The long-term goals of this project are to understand the molecular mechanisms that underlie the degeneration and death of neurons in Parkinson's Disease (PD) and to use this information in turn to devise treatments to suppress the progression of this disorder in patients. The proposed studies will test the over-arching hypothesis that neuron degeneration and death in PD are due to inactivation of the key enzyme Akt which is required for nerve cell function and survival, and that this is mediated by induction of the stress-responsive protein Trib3, an inhibitor of Akt activation.
The specific aims will assess four hypotheses: (1) that Trib3 expression is elevated in PD models and in PD;(2) that Trib3 mediates neuron degeneration and death in models of PD;(3) that Trib3 promotes neuron death by interfering with phosphorylation/activation of Akt;and (4) that induction of Trib3 in PD models and PD is mediated by the transcription factor ATF4. Multiple experimental approaches will be employed. These will include assessing Trib3 expression in toxin- and alpha- synuclein based cell culture models of PD, in animal models of the disease and in post-mortem brain tissues from PD patients and controls;determining whether loss of Trib3 expression, either via shRNAs or gene deletion, protects neurons from death in cell culture and animal models of PD;ascertaining (by over- expression or loss-of function studies) whether Trib3 is responsible for mediating the loss of Akt activity that occurs in cellular models of PD;and establishing whether manipulating expression of ATF4 in culture and animal models influences Trib3 induction in culture and animal models of PD. If successful, these studies will establish Trib3 as a required element in the mechanism that leads to neuron death and degeneration in PD and will provide insight as to how it does this, and how it is induced in this disorder. Such information will be exploited in the long term to formulate new approaches to suppress progression of PD in patients.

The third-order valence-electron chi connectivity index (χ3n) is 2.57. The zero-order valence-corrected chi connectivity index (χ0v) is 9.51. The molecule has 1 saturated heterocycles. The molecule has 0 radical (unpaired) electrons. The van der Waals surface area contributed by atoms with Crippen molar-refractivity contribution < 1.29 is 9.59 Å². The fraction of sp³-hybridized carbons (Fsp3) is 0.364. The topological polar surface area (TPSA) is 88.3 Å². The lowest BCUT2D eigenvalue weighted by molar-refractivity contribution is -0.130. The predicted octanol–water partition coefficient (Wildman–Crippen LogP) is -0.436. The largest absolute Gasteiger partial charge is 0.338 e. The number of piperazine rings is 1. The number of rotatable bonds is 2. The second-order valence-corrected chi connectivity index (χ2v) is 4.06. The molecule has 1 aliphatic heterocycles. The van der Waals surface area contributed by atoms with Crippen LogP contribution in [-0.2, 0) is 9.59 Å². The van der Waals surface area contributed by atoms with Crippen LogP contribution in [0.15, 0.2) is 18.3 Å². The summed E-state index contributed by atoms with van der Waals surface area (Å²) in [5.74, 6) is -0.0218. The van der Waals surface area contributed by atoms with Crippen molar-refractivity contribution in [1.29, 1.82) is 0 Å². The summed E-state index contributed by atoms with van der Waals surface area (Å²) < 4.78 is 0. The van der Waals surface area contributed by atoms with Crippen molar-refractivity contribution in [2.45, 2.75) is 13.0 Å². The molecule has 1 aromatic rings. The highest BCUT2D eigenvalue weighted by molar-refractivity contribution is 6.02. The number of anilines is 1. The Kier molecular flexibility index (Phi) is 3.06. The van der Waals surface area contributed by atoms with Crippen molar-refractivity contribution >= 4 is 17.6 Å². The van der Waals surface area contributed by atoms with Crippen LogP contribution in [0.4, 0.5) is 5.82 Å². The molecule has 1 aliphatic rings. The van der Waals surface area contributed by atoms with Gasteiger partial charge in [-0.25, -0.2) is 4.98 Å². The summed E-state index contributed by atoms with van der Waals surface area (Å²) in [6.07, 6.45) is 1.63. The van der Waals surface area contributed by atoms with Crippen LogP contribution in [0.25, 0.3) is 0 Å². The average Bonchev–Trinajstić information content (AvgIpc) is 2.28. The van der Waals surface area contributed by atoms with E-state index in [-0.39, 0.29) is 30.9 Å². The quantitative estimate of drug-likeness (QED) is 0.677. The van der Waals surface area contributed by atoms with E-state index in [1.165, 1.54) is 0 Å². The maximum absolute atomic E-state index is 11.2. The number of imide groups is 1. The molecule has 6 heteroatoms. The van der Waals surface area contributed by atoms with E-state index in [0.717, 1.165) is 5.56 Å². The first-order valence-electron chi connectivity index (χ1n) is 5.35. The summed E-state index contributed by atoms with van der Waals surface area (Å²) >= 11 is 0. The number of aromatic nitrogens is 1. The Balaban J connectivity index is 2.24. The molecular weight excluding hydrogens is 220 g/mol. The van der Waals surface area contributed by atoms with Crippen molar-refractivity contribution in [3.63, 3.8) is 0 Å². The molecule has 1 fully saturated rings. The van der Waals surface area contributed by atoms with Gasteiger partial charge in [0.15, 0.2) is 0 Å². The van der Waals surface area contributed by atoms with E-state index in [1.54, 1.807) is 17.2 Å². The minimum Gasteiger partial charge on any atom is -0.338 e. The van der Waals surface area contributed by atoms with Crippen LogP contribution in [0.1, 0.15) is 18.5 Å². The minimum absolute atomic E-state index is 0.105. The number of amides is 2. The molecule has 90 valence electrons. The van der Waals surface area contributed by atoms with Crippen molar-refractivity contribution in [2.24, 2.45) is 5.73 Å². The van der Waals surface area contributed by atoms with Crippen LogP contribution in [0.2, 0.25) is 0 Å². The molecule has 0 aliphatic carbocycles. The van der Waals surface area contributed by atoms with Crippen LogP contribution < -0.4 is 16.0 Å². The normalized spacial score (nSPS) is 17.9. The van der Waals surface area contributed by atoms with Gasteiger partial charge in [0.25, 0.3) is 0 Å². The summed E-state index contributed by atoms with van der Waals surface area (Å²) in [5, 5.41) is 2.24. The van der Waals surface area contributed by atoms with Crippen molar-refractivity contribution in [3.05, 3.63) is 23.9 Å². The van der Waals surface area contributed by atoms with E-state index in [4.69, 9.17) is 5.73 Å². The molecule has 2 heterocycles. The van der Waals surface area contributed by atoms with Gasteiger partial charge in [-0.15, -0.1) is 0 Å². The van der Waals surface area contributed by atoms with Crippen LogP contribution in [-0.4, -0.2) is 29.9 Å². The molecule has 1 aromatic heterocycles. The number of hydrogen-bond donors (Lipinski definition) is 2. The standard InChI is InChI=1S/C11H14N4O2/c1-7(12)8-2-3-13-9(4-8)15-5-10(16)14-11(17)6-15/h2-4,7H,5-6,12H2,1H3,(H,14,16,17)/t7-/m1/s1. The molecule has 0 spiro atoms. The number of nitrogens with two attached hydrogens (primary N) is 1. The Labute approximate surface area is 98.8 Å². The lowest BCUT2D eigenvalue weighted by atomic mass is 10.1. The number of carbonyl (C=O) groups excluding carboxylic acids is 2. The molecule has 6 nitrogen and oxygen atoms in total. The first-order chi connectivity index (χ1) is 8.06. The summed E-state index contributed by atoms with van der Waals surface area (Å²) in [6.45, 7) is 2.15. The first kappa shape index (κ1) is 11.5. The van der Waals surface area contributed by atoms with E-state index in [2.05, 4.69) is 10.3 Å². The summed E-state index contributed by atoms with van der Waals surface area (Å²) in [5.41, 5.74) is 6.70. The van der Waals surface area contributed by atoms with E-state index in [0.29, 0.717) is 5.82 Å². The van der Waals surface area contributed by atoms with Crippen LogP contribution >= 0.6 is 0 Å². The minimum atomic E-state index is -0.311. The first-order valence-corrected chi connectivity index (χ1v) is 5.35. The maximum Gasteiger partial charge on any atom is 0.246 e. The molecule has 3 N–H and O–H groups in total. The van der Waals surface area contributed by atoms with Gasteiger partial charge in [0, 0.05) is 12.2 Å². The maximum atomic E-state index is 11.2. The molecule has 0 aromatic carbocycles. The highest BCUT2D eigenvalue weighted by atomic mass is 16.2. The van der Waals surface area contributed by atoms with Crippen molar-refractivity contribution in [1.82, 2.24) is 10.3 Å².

Public Health Relevance

Parkinson's disease (PD) is characterized by progressive degeneration and death of specific types of nerve cells. Current treatments are aimed at ameliorating the symptoms of this disease rather than its progression. The proposed studies seek to uncover the molecular mechanisms underlying nerve cell degeneration and death in PD so as to lead to generation of new strategies to suppress disease progression.

National Institute of Health (NIH)
National Institute of Neurological Disorders and Stroke (NINDS)
Research Project (R01)
Project #
Application #
Study Section
Neural Oxidative Metabolism and Death Study Section (NOMD)
Program Officer
Sutherland, Margaret L
Project Start
Project End
Budget Start
Budget End
Support Year
Fiscal Year
Total Cost
Indirect Cost
Columbia University
Schools of Medicine
New York
United States
Zip Code
Liu, Jin; Amar, Fatou; Corona, Carlo et al. (2018) Brain-Derived Neurotrophic Factor Elevates Activating Transcription Factor 4 (ATF4) in Neurons and Promotes ATF4-Dependent Induction of Sesn2. Front Mol Neurosci 11:62
Sun, Xiaotian; Aimé, Pascaline; Dai, David et al. (2018) Guanabenz promotes neuronal survival via enhancement of ATF4 and parkin expression in models of Parkinson disease. Exp Neurol 303:95-107
Park, Soyeon; Burke, Robert E; Kareva, Tatyana et al. (2018) Context-dependent expression of a conditionally-inducible form of active Akt. PLoS One 13:e0197899
Aimé, Pascaline; Sun, Xiaotian; Zareen, Neela et al. (2015) Trib3 Is Elevated in Parkinson's Disease and Mediates Death in Parkinson's Disease Models. J Neurosci 35:10731-49
Grau, Cristina Malagelada; Greene, Lloyd A (2012) Use of PC12 cells and rat superior cervical ganglion sympathetic neurons as models for neuroprotective assays relevant to Parkinson's disease. Methods Mol Biol 846:201-11
Greene, Lloyd A; Levy, Oren; Malagelada, Cristina (2011) Akt as a victim, villain and potential hero in Parkinson's disease pathophysiology and treatment. Cell Mol Neurobiol 31:969-78